Despite the increasing number of genomes that have been “fully” sequenced, researchers still struggle to determine conclusively how many genes are hidden within the jungle of genetic sequence. Now (Nature Biotechnology, Vol. 20, No. 1, 01 Jan 02), Michael Snyder and colleagues have developed an integrated approach to address this problem that should be easy to scale up for use in organisms with larger genomes. In the process, they have detected over a hundred yeast genes that had previously been overlooked.
To achieve this, the authors applied a multistep approach. First, gene sequences that were “active,” and might therefore potentially code for proteins, were detected by tagging with a foreign DNA sequence (termed a Tn3 transposon) that also encoded beta-galactosidase, an enzyme that is detectable using a colored stain. Staining allowed yeast colonies containing the tagged DNA to be identified; their DNA was then sequenced, and any sequences that did not match those of known genes were selected as potential new genes. Next, to (1) check that the “new” sequences did indeed code for genes and (2) find their location on the DNA double helix’s two strands (the sense, or coding, and antisense strands), RNA from the tagged genes was screened against microarrays of short DNA oligonucleotides. Independently, the “new” sequences were also screened against databases of genes from the genomes of other organisms to look for matches that could provide clues to the sequences' function.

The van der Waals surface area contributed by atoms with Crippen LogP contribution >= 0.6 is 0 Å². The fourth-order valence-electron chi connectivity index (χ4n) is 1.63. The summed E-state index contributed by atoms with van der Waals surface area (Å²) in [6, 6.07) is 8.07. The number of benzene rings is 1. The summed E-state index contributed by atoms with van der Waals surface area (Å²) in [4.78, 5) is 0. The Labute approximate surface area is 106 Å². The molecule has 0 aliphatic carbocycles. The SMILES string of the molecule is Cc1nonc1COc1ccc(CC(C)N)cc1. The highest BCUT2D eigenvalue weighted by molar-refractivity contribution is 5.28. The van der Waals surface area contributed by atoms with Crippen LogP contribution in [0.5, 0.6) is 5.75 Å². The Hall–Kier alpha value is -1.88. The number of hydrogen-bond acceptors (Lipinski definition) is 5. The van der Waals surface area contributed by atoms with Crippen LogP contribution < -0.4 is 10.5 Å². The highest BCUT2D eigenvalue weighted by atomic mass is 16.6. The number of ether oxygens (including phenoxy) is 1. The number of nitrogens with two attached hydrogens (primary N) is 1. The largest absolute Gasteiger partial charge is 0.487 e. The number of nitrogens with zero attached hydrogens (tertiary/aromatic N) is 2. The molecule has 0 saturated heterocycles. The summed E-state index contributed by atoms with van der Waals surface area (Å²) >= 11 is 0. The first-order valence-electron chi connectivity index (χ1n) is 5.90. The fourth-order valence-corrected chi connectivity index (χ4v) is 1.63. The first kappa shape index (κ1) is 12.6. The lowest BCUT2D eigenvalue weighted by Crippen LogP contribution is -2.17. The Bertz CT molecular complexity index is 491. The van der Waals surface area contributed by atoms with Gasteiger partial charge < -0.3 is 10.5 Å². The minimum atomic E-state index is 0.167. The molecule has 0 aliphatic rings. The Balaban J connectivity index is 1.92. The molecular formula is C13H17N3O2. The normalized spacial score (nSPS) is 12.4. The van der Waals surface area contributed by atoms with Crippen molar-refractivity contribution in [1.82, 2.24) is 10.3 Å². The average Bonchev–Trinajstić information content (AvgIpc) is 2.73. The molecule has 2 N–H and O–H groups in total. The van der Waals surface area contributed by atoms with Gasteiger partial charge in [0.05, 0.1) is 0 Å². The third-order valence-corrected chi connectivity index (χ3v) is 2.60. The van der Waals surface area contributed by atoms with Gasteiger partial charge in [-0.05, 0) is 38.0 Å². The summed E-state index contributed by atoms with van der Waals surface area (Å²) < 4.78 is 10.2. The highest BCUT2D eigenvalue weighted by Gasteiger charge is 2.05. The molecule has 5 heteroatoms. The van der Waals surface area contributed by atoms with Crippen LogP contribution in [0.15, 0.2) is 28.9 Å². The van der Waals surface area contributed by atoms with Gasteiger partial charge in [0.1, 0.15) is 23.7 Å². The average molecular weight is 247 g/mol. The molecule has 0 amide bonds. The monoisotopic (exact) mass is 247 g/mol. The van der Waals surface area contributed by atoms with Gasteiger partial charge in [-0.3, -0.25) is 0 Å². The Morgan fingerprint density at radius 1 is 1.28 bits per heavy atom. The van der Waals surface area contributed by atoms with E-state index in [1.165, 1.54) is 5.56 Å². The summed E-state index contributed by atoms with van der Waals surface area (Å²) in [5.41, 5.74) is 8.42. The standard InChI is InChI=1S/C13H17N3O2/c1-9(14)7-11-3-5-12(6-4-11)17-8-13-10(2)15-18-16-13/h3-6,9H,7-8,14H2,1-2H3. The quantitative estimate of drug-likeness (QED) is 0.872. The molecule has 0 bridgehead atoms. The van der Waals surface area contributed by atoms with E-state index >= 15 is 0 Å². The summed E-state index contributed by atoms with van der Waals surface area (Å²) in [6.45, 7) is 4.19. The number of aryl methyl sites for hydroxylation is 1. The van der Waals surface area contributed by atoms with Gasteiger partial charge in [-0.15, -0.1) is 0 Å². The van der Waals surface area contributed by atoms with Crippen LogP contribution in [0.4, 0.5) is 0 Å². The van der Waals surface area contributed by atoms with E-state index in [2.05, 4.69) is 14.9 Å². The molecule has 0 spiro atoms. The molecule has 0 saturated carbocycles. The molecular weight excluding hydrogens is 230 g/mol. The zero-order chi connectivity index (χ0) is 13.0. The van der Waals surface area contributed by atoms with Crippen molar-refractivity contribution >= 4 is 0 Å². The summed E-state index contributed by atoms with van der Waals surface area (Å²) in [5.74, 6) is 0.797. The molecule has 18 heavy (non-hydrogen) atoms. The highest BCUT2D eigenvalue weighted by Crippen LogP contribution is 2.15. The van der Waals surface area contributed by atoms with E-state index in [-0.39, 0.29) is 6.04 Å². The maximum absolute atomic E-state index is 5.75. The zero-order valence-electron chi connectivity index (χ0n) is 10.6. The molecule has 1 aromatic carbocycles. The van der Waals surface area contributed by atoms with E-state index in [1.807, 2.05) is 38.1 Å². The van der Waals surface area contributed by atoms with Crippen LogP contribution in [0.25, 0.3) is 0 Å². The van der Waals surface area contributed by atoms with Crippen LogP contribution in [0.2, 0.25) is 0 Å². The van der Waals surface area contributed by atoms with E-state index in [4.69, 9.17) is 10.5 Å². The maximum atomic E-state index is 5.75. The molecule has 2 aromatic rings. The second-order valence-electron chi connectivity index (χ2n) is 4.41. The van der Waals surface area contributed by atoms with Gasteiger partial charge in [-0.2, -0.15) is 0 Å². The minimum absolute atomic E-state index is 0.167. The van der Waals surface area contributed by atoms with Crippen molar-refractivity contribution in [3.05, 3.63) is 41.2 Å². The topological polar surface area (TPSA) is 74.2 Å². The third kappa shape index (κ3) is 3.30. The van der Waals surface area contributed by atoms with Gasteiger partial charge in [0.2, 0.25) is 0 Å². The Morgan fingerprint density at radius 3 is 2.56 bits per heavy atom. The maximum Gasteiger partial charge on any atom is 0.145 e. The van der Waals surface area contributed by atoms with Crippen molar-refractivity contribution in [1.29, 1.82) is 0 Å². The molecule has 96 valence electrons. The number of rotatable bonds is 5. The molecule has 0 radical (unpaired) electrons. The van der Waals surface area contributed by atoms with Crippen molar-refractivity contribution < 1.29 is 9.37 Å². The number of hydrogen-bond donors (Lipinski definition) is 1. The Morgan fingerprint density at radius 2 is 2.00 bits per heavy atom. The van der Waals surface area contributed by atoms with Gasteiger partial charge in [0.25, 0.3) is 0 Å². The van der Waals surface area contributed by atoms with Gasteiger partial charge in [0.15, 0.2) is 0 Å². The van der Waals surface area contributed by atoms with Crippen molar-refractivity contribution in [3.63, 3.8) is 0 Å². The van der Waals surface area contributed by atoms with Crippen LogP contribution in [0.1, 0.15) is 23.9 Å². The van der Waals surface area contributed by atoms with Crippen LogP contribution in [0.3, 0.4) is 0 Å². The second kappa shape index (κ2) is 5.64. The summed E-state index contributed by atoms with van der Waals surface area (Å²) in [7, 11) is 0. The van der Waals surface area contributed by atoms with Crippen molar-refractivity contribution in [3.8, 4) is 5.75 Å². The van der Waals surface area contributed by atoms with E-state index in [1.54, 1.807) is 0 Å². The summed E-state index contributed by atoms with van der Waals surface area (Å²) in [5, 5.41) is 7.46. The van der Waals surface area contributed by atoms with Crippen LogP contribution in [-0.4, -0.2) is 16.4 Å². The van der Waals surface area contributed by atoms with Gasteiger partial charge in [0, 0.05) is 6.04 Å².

Using this scheme, the researchers identified 137 new genes. Around 75% were shorter than the minimal length (around 300 bases) previously thought for a valid gene meaning that they would have been excluded from consideration under criteria previously used to identify genes in DNA sequence. Unexpectedly, 15 of the new genes were located within other known genes, but on the antisense strand opposite these known genes on the DNA double helix.
The researchers believe that this approach complements other gene-detection techniques, enabling gene hunters to identify elusive genes. In the four years since the yeast genome was released in 1997, functional and comparative genomics studies have identified only 65 additional genes. In their single paper, Snyder and colleagues describe over twice that number—around 2% of those previously known to exist in yeast.
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